Omnivory in cyclopoid copepods: comparisons of algae and invertebrates as food for three, differently sized species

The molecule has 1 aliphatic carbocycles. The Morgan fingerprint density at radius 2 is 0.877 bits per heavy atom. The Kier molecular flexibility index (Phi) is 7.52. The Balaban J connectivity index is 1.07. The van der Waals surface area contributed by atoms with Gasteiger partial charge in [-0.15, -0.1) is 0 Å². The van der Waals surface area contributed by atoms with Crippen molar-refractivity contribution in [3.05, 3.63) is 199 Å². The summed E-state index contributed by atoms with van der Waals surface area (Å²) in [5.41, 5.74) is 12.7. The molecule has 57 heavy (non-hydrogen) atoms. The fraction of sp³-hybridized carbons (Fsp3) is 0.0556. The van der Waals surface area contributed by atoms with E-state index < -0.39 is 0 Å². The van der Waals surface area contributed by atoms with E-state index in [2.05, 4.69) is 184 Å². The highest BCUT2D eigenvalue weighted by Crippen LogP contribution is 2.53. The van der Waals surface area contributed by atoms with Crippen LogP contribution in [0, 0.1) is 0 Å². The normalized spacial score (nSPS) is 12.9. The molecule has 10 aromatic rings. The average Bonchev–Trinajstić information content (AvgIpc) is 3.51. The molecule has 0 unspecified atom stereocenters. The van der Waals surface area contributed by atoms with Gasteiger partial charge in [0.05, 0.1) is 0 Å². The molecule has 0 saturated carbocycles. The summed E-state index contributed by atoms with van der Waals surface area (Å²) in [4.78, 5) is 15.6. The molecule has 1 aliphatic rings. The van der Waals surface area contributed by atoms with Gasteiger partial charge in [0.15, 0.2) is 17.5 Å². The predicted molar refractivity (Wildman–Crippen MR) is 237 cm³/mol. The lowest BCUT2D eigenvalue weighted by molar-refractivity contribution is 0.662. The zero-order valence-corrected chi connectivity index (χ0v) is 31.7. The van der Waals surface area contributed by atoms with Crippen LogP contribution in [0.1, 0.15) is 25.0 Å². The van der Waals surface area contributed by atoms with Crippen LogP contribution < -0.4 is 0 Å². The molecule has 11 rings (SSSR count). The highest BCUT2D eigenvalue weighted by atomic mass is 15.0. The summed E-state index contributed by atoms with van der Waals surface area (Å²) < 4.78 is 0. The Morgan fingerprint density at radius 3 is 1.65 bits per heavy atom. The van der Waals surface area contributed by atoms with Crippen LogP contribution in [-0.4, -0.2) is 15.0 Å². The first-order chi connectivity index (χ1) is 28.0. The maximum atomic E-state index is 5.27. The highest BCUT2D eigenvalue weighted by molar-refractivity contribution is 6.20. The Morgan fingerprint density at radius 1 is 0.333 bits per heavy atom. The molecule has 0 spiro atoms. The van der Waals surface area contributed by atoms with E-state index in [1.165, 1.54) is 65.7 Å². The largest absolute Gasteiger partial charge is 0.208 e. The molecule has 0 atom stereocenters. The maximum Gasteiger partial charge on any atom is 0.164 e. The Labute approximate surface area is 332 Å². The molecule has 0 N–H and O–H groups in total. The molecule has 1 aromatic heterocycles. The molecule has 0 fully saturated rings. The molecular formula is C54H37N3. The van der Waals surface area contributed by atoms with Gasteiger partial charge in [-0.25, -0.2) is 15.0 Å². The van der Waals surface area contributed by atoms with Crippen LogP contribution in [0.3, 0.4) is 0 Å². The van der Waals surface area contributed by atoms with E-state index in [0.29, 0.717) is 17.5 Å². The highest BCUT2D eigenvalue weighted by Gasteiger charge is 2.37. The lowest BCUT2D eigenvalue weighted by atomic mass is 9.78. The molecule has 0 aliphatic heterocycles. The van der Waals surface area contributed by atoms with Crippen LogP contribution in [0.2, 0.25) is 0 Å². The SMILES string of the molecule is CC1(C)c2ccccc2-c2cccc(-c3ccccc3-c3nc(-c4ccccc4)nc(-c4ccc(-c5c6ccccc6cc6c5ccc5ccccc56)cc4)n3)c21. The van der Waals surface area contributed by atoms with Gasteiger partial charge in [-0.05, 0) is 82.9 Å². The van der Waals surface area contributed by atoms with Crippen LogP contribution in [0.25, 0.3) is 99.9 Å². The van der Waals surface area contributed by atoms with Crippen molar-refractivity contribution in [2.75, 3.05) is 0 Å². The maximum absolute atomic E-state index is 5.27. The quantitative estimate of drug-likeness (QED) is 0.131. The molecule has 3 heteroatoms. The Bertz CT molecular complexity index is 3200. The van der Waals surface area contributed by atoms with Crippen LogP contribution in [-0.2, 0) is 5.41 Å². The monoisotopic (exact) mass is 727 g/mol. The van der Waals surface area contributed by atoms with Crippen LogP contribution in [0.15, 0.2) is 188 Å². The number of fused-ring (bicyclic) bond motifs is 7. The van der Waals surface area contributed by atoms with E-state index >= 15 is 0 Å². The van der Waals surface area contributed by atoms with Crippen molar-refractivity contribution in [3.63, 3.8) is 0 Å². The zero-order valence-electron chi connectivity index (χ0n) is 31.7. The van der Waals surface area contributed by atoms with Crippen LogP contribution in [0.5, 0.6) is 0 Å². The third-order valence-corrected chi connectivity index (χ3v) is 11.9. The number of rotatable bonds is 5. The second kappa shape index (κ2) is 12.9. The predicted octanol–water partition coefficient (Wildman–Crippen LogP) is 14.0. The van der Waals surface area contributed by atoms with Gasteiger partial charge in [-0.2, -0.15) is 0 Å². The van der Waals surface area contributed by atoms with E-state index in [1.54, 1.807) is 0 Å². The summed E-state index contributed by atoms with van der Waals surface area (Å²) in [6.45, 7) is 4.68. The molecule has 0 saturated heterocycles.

We examined the importance of algal versus invertebrate prey for three cyclopoid copepods by comparing reproductive success for females fed on three diets: exclusively algal food, exclusively invertebrate prey and a combination of algal plus invertebrate prey. The three cyclopoid species represent a distinct gradient in body size: Tropocyclops prasinus mexicanus (small body size), Diacyclops thomasi (medium body size) and Mesocyclops edax (large body size). Our results provide strong evidence for the potential importance of algae in the diet of adult cyclopoid copepods. However, the role of herbivory is dependent on species body size. We found that algae are the key dietary factor for reproductive success of the small T.p.mexicanus. In contrast, the availability of invertebrate prey had a greater influence on reproduction by the two larger species. Overall, cyclopoid copepods should be generally considered as having the potential to derive their energy from either animal or algal sources. This has important consequences for interpretations of the forces influencing zooplankton community diversity as well as for general food web theory.